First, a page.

Democratic-NPL Legislators unveil $2 billion bonding proposal

(BISMARCK, N.D.) – Senator Tim Mathern (D-Fargo) and Democratic Leaders Senator Joan Heckaman (D-New Rockford) and Representative Josh Boschee (D-Fargo) have introduced legislation to create an infrastructure bonding program during the 2021-2023 biennium.

Senate Bill 2040 authorizes the Public Financing Agency to issue up to $2 billion in infrastructure bonds. The bonds have a term of 25 years and would be issued at market rates. Bonds would be repaid using Legacy Fund dollars or Bank of North Dakota proceeds transferred to the general fund at the end of each biennium. Approximately $209 million would be needed each biennium to service the debt on the bonds. The bill is also sponsored by Senator Erin Oban (D-Bismarck), Representative Gretchen Dobervich (D-Fargo), and Representative Alisa Mitskog (D-Wahpeton).

“Infrastructure needs in North Dakota are growing,” says lead sponsor Sen. Tim Mathern (D-Fargo). “The Legislature took a first step in adopting the Prairie Dog bill last session, more needs to be done. Oil and gas revenues meant to support these projects have dropped considerably due to COVID-19, meaning no funds will be available during the current biennium.”

SB 2040 allocates proceeds from the bonds to four distinct project areas. First, it shores up the municipal infrastructure and county and township infrastructure funds created by the Prairie Dog bill by providing up to $230 million. This will ensure those buckets are filled even when oil and gas revenues are low.

“These communities can’t wait,” Mathern said. “We need to take advantage of low interest rates now and finance shovel-ready projects. These projects will only become more expensive if we delay.”

Second, it supports education infrastructure by providing $750 million to the School Construction Assistance Revolving Loan Fund. Under this program K-12 schools can borrow up to $10 million to meet construction needs in their districts. And, for the first time, it authorizes higher education institutions and career and technology centers to borrow up to $50 million. Loans can go toward remodeling or new construction.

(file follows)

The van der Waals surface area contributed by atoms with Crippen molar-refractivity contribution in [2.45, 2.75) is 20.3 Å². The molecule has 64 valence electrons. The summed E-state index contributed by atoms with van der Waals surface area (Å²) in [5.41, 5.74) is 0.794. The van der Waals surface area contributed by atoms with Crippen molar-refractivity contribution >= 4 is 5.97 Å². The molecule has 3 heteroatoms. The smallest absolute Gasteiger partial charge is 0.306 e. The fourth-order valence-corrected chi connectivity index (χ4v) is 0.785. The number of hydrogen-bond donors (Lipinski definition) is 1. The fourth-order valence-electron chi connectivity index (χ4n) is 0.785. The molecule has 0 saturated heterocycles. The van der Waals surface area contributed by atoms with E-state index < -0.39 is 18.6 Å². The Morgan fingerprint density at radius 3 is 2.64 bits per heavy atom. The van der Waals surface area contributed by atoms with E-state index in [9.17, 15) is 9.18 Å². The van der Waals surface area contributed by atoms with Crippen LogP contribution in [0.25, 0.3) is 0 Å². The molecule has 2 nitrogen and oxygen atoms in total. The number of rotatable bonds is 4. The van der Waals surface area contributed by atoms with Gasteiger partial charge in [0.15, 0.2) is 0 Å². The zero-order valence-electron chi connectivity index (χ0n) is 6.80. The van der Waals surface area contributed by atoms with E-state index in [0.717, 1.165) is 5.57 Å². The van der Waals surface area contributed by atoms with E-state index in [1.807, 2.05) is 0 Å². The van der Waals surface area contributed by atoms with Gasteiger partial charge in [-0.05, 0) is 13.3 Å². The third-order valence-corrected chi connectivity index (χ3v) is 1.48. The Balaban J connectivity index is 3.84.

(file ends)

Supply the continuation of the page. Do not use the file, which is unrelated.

“The growth in the number of school-age children statewide shows a continued need for expanding K-12 schools,” said Mathern.

Third, it addresses the need for affordable housing in North Dakota by providing $250 million to the housing incentive fund. This fund was created by the Legislature in 2011 to address workforce housing needs in Western North Dakota. Since then it has expanded to include affordable housing and programs to reduce homelessness. It can also provide rental assistance to individuals and families struggling to make ends meet due to the COVID-19 pandemic. SB 2040 will reduce the need for annual appropriations to the fund.

Finally, any excess revenues will go to a new grant program targeted at road and bridge construction in counties and townships. Up to $770 million would be provided for this program, which will fund projects in each county based on their respective needs.

“We aren’t reinventing the wheel with this bill,” said Sen. Mathern. “It is specifically designed to take advantage of existing programs and authorities. This bill will provide good paying jobs in communities across the state. It will ensure we invest Legacy Fund earnings in North Dakota where it belongs. And it will alleviate pressure on appropriators so we can invest in North Dakota for North Dakotans by funding childcare, public health, and education.”